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Mastering Static IP Address Configuration on Ubuntu 1804: Your Comprehensive Guide

Setting Up a

Static IP Address on Ubuntu 18.04: A Comprehensive Guide

Do you want to configure your Ubuntu device to use a static IP address? If so, you’ve come to the right place.

In this article, we’ll cover everything you need to know about setting up a static IP address on Ubuntu 18.04.When you connect your device to a network, it is assigned an IP address. In most cases, this IP address is assigned dynamically using the

DHCP protocol.

However, in some situations, you may want to use a static IP address. This is especially true if you are setting up a media server, or if you need to forward ports to a specific device on your network.

There are two different ways to configure a static IP address on Ubuntu 18.04. You can either configure it using

DHCP, or you can set a manual IP address for your device.

Let’s look at each of these options in more detail.

Configuring

Static IP Address using

DHCP

One way to configure a static IP address on your Ubuntu device is by making use of a feature known as

DHCP reservation.

DHCP reservation allows you to reserve a specific IP address for your device using its MAC address.

This way, your device will always be assigned the same IP address whenever it connects to the network. To set up a

DHCP reservation for your device, you will need to access your router’s configuration page.

The exact steps for doing this will depend on the type of router you are using. Most routers have a web-based interface that you can access by typing its IP address into your web browser.

Once you are logged into your router’s configuration page, look for the

DHCP reservation section. Here, you can assign a static IP address for your device using its MAC address.

Make sure to choose an IP address that is within the range of your network. This way, your device will be able to communicate with other devices on the network.

Netplan – Configuring

Static IP Address on Ubuntu Server

If you are running an Ubuntu server, you can configure a static IP address using the netplan tool.

Netplan is a YAML-based network configuration utility that is used to configure networks on Ubuntu systems.

When using netplan to configure your static IP address, you will need to specify the network interface name as well as the IP address, subnet mask, gateway, and DNS servers that you want to use. This information can be found in your router’s configuration page.

To get started, you can use the ip link command to display the predictable network interface names for your device. These interface names are based on the MAC address of your device, making it easy to identify the correct interface.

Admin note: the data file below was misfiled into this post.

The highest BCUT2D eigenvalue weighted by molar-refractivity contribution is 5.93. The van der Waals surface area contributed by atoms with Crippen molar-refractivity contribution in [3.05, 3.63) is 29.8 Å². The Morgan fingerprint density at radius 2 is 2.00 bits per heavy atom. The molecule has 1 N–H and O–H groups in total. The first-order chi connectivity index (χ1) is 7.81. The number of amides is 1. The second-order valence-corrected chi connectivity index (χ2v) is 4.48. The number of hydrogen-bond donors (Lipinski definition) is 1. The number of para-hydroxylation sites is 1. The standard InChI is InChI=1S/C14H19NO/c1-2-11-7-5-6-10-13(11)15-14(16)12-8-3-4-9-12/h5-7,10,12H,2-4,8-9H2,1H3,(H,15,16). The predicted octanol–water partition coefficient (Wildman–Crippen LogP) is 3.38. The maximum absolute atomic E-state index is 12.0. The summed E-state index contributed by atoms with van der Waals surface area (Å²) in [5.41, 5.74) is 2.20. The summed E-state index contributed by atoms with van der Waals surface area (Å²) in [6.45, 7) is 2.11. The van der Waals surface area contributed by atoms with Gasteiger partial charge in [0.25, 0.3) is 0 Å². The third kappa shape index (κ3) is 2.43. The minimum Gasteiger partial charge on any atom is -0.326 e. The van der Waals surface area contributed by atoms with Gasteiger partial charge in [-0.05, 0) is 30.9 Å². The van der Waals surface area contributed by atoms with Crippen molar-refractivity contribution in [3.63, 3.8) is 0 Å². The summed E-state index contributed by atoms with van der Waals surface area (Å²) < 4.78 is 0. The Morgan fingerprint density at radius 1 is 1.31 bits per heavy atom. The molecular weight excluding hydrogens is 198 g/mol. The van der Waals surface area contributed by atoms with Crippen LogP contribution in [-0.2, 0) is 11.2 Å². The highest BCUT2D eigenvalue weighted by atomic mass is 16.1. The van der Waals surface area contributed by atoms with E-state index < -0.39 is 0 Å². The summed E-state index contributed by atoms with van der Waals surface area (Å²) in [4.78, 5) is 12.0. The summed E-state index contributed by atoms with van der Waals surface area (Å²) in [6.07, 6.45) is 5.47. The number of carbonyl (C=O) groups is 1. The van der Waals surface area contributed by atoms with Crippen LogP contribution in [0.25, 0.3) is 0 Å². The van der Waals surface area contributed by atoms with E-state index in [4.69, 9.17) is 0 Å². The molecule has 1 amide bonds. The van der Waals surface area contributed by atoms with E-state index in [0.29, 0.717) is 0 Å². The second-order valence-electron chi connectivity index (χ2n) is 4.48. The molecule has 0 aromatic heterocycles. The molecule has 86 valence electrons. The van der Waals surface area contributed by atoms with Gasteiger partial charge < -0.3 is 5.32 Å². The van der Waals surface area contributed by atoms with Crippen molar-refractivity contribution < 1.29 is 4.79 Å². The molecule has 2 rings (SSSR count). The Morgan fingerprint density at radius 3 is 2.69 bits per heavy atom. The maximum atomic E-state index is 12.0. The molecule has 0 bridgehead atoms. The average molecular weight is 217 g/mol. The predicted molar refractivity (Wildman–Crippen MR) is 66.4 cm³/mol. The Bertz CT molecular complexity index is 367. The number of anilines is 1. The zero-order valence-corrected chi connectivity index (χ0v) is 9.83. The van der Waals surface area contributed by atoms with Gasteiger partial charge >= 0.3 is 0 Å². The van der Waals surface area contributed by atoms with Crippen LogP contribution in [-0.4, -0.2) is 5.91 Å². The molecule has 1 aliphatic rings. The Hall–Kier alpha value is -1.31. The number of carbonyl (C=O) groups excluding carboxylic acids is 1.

Once you know the name of your network interface, you can create a YAML file in the /etc/netplan directory that specifies the configuration details for your network. To apply these changes, simply run the netplan apply command.

Netplan – Configuring

Static IP Address on Ubuntu Desktop

If you are using Ubuntu Desktop, you can configure a static IP address using the GNOME network configuration settings. To access these settings, click on the network icon in the Activities screen and select “Settings”.

In the settings window, click on the network tab and select your network connection. Here, you can choose the IPV4 Method as “Manual” and enter the IP address, subnet mask, gateway, and DNS servers that you want to use.

Network Configuration Options

Now that we’ve covered the different ways to configure a static IP address on Ubuntu, let’s take a look at some of the other network configuration options available.

DHCP

Dynamic Host Configuration Protocol (

DHCP) is a network protocol that assigns IP addresses dynamically to devices on a network.

DHCP is commonly used in home and office networks.

When using

DHCP, your device will be assigned an IP address automatically whenever it connects to the network. This IP address might change over time, which can make it difficult to connect to your device reliably.

However,

DHCP is a convenient option that requires little configuration.

Static IP Address

A static IP address is an IP address that is manually set for a device on a network. This IP address will not change unless it is manually reconfigured.

A static IP address is helpful when you need to forward ports to a specific device on the network. However, it requires more configuration than

DHCP.

Netplan

Netplan is a network configuration utility that is used to configure networks on Ubuntu systems.

Netplan allows for more advanced network configurations than

DHCP or static IP addresses.

It uses YAML syntax to specify network interfaces, IP addresses, and other configuration parameters.

Netplan works with both NetworkManager and Systemd-networkd, two network management utilities used in Ubuntu. This makes it a flexible option that can be used in a variety of network configurations.

Conclusion

In conclusion, configuring a static IP address on your Ubuntu device is possible using either

DHCP or manual configuration.

DHCP is a convenient option that requires little configuration, while manual configuration allows for more advanced network configurations.

Netplan is a useful tool for configuring complex networks on Ubuntu systems. By following the instructions outlined above, you should be able to configure your Ubuntu device to use a static IP address with ease.

3)

Configuring

Static IP Address using

DHCP Reservation

When you connect a device to a network, it is typically assigned an IP address automatically using Dynamic Host Configuration Protocol (

DHCP). While this is a convenient option, the assigned IP address may change over time which can make it difficult to locate the device on the network.

To avoid this, you can use

DHCP Reservation to assign a static IP address to your device.

DHCP Reservation allows you to reserve a specific IP address for your device using its Media Access Control (MAC) address. A MAC address is a unique identifier assigned to each physical network device.

By specifying a static IP address using the device’s MAC address, you can ensure that the device always has the same IP address when it connects to the network. This makes it easier to locate and manage the device on the network, particularly if you are using the device as a media server.

To configure

DHCP Reservation on your network, you will need to access your router’s configuration page. The steps for doing this differ depending on the type of router you are using.

Consult the vendor documentation for specific instructions on how to access your router’s configuration page. Once you have logged into your router’s configuration page, look for the

DHCP Reservation section.

Here, you can specify the MAC address of your device and the IP address you want to assign to it. Make sure to choose an IP address that is within the range of your network.